Wednesday, January 03, 2018


Gord goes Nashville on his seventh record, which sees him steering his sonic template on a jarring 180 degree turn toward the strains of bluegrass and country. Gentle, folky acoustic ballads are still present, though they now mix with more uptempo fare. The session crew expands to include some of the most respected singers/players in the revered Music City. Kenny Buttrey and Charlie McCoy, who had both worked with Dylan on Blonde on Blonde, John Wesley Harding and Nashville Skyline show up in the cast along with the Jordanaires. The transition suits Lightfoot as his voice slips comfortably into these genres, never sounding out of place. “Cotton Jenny” fully embraces the shit-kicker motif as he pulls off a minor coup with a killer hook, easily assimilated storyline and truly authentic delivery. You can almost smell the hay bales that one would imagine him surrounded with as he lays down his vocal in earnest, with a Buddy Holly hiccup thrown in for fun. This one later scored as a hit for Anne Murray, further proof of his effortless touch as a tunesmith that fellow artists could draw upon for radio-friendly material. Runner up for the most accessible selection here is the title track. The harmonized turnaround is reminiscent of “Does Your Mother Know?” and he deftly manages to balance weighty lyrical content with a very catchy melody. A creeping shadow slowly overtakes carefree time spent under the summer sun, with sadness hanging around the corner.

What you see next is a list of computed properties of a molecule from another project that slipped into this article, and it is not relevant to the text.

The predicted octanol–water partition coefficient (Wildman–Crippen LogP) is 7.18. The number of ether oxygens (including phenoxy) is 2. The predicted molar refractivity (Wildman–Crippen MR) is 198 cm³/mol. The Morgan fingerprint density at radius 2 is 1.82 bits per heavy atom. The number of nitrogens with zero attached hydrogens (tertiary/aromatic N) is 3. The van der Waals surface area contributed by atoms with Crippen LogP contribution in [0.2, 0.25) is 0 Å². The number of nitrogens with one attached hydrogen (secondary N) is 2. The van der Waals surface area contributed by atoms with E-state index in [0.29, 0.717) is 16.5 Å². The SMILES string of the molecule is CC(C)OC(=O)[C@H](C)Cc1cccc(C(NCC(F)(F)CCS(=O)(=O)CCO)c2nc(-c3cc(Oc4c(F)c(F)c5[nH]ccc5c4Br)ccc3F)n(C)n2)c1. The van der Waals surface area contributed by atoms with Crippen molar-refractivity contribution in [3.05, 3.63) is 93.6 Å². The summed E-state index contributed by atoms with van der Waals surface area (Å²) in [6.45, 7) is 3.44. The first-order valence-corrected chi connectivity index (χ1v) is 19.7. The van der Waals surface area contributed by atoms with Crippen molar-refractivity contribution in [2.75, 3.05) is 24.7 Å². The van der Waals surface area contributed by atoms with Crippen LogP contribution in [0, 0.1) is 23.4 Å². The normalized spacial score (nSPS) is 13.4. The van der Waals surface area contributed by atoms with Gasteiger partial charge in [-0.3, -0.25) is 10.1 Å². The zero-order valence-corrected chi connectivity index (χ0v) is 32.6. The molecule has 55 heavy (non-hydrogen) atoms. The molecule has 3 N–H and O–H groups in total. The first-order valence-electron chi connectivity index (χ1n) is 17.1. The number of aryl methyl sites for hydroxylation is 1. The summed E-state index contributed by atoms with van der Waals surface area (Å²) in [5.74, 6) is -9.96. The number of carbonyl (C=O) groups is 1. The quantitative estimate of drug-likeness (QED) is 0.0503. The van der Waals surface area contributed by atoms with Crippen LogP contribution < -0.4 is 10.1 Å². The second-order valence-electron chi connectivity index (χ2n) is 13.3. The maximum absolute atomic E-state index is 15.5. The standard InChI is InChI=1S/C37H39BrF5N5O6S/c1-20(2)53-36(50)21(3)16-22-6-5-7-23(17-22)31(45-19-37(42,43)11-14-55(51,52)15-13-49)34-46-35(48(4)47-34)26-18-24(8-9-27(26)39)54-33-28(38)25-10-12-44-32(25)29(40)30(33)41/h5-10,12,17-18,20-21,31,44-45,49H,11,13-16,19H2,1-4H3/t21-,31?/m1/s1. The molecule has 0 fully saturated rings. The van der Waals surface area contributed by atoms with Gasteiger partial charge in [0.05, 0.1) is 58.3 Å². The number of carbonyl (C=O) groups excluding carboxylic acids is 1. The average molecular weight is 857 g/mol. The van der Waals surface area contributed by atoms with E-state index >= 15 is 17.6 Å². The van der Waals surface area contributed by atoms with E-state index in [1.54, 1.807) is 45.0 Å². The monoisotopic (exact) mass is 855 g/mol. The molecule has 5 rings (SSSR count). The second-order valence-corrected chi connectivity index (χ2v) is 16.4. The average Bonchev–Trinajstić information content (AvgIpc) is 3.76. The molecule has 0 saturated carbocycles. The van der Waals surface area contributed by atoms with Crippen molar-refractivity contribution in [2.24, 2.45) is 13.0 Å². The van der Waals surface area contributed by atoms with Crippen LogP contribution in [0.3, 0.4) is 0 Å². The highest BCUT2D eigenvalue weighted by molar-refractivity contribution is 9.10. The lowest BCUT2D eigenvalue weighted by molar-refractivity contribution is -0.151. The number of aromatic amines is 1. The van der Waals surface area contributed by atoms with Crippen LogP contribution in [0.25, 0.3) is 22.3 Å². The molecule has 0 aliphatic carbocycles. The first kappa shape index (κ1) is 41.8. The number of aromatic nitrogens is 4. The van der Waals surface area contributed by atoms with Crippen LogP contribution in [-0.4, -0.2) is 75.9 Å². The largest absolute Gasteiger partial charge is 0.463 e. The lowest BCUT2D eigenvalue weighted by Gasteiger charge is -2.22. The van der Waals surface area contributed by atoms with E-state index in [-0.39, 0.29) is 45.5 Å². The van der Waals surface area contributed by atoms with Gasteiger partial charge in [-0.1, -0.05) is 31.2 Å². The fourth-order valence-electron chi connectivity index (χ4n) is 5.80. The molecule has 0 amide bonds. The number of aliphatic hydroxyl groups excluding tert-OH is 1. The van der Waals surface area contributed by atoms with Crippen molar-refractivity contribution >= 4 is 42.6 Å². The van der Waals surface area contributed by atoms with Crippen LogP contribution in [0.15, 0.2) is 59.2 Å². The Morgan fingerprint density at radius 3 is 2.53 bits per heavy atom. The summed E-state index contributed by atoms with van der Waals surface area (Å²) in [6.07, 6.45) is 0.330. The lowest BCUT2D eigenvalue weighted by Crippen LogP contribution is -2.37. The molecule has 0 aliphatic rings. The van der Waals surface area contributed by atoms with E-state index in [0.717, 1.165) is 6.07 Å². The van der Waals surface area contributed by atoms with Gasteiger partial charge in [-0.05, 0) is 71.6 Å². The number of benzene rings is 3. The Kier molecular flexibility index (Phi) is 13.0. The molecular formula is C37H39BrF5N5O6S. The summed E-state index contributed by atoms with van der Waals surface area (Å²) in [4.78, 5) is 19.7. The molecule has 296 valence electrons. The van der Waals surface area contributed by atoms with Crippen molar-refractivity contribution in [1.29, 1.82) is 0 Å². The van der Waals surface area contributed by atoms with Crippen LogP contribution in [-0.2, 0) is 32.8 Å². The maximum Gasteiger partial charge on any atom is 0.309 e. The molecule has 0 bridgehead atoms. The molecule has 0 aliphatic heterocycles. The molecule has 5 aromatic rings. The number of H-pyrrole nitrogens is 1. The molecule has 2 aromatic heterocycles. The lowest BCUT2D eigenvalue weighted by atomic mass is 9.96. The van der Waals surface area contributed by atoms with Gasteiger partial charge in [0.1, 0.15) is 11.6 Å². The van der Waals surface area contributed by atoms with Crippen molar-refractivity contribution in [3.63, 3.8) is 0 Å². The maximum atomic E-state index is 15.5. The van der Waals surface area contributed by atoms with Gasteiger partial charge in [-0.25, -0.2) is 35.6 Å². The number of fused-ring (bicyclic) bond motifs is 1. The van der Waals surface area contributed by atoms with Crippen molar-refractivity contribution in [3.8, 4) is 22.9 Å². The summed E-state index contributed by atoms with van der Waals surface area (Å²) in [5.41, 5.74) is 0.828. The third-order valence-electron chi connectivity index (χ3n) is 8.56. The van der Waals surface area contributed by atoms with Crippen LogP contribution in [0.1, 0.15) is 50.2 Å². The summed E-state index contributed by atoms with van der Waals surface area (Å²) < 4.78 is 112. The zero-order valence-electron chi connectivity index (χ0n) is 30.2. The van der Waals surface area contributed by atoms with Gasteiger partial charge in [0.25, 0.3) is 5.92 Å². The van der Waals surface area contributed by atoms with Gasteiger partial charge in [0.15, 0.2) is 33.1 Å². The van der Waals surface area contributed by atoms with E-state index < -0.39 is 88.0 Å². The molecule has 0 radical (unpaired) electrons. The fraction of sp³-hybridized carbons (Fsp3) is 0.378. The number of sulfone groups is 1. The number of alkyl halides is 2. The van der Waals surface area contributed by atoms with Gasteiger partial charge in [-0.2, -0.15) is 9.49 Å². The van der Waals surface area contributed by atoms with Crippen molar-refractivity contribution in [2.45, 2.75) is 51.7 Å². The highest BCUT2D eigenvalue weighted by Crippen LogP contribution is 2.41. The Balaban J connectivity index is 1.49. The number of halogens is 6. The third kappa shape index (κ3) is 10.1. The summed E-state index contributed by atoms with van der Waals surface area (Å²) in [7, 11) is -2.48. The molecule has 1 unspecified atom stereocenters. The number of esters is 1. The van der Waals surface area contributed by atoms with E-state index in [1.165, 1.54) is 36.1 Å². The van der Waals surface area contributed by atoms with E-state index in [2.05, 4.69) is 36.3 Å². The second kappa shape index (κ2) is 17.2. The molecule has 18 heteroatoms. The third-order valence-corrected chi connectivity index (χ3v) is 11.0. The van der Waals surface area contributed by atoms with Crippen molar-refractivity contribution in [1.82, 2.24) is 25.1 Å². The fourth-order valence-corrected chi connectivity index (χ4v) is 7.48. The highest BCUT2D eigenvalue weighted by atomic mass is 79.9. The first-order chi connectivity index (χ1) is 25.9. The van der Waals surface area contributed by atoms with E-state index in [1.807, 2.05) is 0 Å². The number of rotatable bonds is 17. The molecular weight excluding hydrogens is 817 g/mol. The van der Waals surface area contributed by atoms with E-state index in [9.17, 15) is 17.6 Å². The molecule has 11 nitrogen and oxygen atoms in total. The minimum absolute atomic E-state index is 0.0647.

Lightfoot: "It's about guys going away to fight in Vietnam; that's the whole driving thought behind it. It's about saying goodbye to your girlfriend and your mother and not knowing if you're coming back--going through God knows what."

Regardless of the author's estimation (apparently it was not one of his favorites), it is a masterful four minutes of music.

And if you saw him now/You'd wonder why he would cry/The whole day long

Canadian themes are referenced (“Love and Maple Syrup”, “Cabaret” and “Nous Vivons Ensemble” which is sung in the style of stilted Diefenbaker French), storytelling is rich (“Miguel”, “10 Degrees and Colder”) and his innate ability to frame the complexities of a love relationship without veering into maudlin or clich├ęd territory is showcased in “Talking in Your Sleep”. Beautifully rendered, the classic harmonies of the Jordanaires are deployed perfectly at the mid-point.

Blending a number of styles successfully, this sits among his very best efforts. It is a must-own for anyone who is even a casual fan of his work. Pleasant surprises would continue unabated in 1972 as Lightfoot was embarking on an incredible creative run during this period.

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